Monday I head to Iceland, Wednesday I head to Greenland, and here I am writing this piece from Brooklyn, wondering if I’m going to leave my language missions abroad (and the Polyglot Conference itself) with a great sense of relief or accomplishment or covered with clouds of self-doubt.

More recently I’ve been having nightmares in which I bring my security as a polyglot into question (e.g. online comments popping up [in my DREAMS, mind you] that tell me that my accent is bad and that I’m a fake, or in which I’m asked to speak to people in their native language and, well, these have been all over the board. Some have been stutter-worthy, other instances in which I’m practicing in my dreams have involved me doing WAAAAY better than my conscious self could imagine.)

Also, I’ve had dreams more recently in Burmese, Tongan and…Gilbertese! (My Burmese is probably at around A2 right now, Tongan at A1, and Gilbertese can be A2 if I can do EVERYTHING right in the next few days.)

In the meantime, however, I’ve decided to hit the “pause” button” on my studies of Fiji Hindi, Guarani and Khmer (although I’ll continue to do them after the Conference and, of course, in my YouTube series).

A huge break for me is the fact that I’ve been capable of mastering spoken Jamaican Patois in nearly a week (!!!!!!) Granted, Trinidadian Creole and Sierra Leone Krio are EXTREMELY close to these (Krio has more African influence, Trinidadian Creole has more English influence, and then there’s my stunt with Belizean Creole [or “Bileez Kriol”] that also really helped with solving the Jamaican Mystery more quickly than I had expected. Also, for many Americans, Jamaican Patois is hardly anything foreign, thanks to the influence of Jamaican music and culture all over the globe.)

The only “weak” language I’m working on (I have to focus on ONE in order to get it good enough at this point) is Gilbertese.

So here’s my currently lineup right now! (ESTIMATING my levels:)

 

A1 – Gilbertese, Tongan

A2 – Lao, Burmese, Hungarian, Polish

B1 – French, Irish, Greenlandic, Cornish

B2 – Hebrew, Finnish, Breton, Spanish (EU), German, Icelandic, Krio, Jamaican Patois, Trinidadian Creole

C1 – Tok Pisin, Swedish, Danish, Norwegian, Yiddish

C2 – Bislama, Solomon Islands Pijin

Native – English (US)

 

That’s a total of 27 (And I usually don’t tell people that Solomon Islands Pijin is my STRONGEST foreign language!) I may have underestimated my B2’s and overestimated my B1’s.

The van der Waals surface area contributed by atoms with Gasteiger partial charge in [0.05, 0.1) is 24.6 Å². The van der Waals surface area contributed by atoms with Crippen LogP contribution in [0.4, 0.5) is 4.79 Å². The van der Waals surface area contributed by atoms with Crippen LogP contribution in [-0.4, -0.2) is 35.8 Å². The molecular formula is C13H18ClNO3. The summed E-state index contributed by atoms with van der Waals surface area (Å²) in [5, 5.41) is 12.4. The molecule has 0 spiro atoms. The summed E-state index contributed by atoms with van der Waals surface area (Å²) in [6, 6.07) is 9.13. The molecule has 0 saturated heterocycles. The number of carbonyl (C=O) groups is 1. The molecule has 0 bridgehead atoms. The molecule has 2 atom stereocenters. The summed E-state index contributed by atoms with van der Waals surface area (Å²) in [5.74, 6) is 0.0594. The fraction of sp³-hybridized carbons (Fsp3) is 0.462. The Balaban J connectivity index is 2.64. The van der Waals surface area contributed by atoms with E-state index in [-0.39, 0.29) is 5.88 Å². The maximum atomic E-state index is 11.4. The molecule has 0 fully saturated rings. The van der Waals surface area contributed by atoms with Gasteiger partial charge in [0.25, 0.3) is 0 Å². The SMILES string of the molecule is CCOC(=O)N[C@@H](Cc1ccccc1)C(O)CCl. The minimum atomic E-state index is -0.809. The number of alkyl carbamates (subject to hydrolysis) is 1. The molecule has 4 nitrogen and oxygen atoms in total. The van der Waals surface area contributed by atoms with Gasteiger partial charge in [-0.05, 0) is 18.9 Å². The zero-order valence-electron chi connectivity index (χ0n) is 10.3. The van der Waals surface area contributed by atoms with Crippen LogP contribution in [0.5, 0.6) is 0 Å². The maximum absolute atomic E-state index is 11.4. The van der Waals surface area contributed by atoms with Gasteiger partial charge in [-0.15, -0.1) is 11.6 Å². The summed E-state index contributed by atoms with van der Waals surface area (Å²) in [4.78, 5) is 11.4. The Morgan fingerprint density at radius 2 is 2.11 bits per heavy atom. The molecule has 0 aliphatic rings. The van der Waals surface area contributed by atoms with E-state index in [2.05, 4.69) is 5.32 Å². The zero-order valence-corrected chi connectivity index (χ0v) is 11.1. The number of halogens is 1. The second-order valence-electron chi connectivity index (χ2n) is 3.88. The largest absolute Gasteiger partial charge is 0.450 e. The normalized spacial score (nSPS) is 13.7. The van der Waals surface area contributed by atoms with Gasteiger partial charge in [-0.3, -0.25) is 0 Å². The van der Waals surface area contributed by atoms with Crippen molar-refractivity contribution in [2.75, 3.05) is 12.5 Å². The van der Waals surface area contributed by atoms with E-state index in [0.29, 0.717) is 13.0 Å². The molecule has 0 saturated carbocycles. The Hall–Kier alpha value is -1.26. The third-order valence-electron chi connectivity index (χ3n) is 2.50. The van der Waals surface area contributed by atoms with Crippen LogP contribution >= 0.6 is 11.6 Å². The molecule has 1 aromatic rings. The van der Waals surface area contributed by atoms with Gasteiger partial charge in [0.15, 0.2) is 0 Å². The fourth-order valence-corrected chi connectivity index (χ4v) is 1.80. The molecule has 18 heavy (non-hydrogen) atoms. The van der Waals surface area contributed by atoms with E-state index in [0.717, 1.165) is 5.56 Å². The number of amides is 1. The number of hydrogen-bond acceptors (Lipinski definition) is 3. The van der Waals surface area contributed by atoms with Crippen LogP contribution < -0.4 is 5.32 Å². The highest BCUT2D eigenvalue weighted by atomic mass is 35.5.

If I count those I forgot (which I MAY be inclined to use on various occasions, no idea how I would manage with any of them given how seldom I’ve studied them for MONTHS), this brings the list significantly higher (30+), but most of those I forgot are in the A1-A2 level.

My study routine before this conference was significantly less organized and less effective than my study routine before the 2015 conference. It was extremely scatterbrained but this time I have the added advantage of having an immersion environment for three different languages before the conference (Greenlandic, Danish and Icelandic). Again, that is likely to prove a big confidence booster or a confidence wrecker. Whatever the case, I’ll manage with significantly more wisdom after the fact.

The biggest gift I’ve had this year for language learning has been the fact that I have return to Anki.

I was struggling a lot with Spanish especially over the course of multiple years and I’ve noticed that extensive vocabulary lists in languages that I have already mastered the grammar of have turned my mind into an unbeatable machine (whenever I’ve had significant practice with Anki earlier than day in the relevant language, that is).

The only reason I adopted Anki at all was because I was expecting to go on a Trek with no Internet in Myanmar (it didn’t end up happening, although I did visit the country back in May) and knowing that I had to resume teaching right afterwards meant that I couldn’t show signs of being “rusty” upon returning from my trip. Luckily I got the consistent practice and a lot more.

Goals right now:

  • Get a good accent in the languages I may have not been exposed to as much (Gilbertese and Tongan especially). Listening to music and radio will help.
  • Get a FLAWLESS accent in the Carribean Creoles.
  • Hone tones in Burmese and Lao
  • Complete my Lao Anki course (DONE!)
  • Complete my Krio Anki course (probably not going to happen but I’ll try!)
  • Complete my Gilbertese Memrise course (REALLY not happening but the more progress I’ll make, the better).
  • Devote time on transport to memorizing words as best I can.
  • Develop a morning routine in which I can get exposed to all languages in less than an hour (to be used the mornings before the days of the conference, may choose to skip languages that I’ve been using frequently or if I’m feeling REALLY secure in them).
  • Ask my friends to write comments in the languages in the lists above.
  • MENTAL DISCIPLINE. I have to let go of all my previous failures and be more forgiving of myself. No one’s going to be “out to get me”, either among the locals of various places and certainly NOT the people at the conference. I did fantastically at the last conference and I’m sure I’ll do it again.

 

In 2015, the languages I significantly underperformed with were Spanish, German, Irish and Finnish. I’ve gotten a lot better at all of them since then. The Languages I significantly overperformed with were Yiddish, Swedish, Faroese (since forgotten) and especially Norwegian (the super-duper winner of the 2015 conference, got regularly mistaken as a native speaker by pretty much everyone!)

Since 2015 I have paused my studies of Dutch, Faroese, Northern Sami, Ukrainian, Russian and Portuguese (and probably a number of others I’ve forgotten).

Whatever happens, I have to stay optimistic and determined.

Hope to see you there!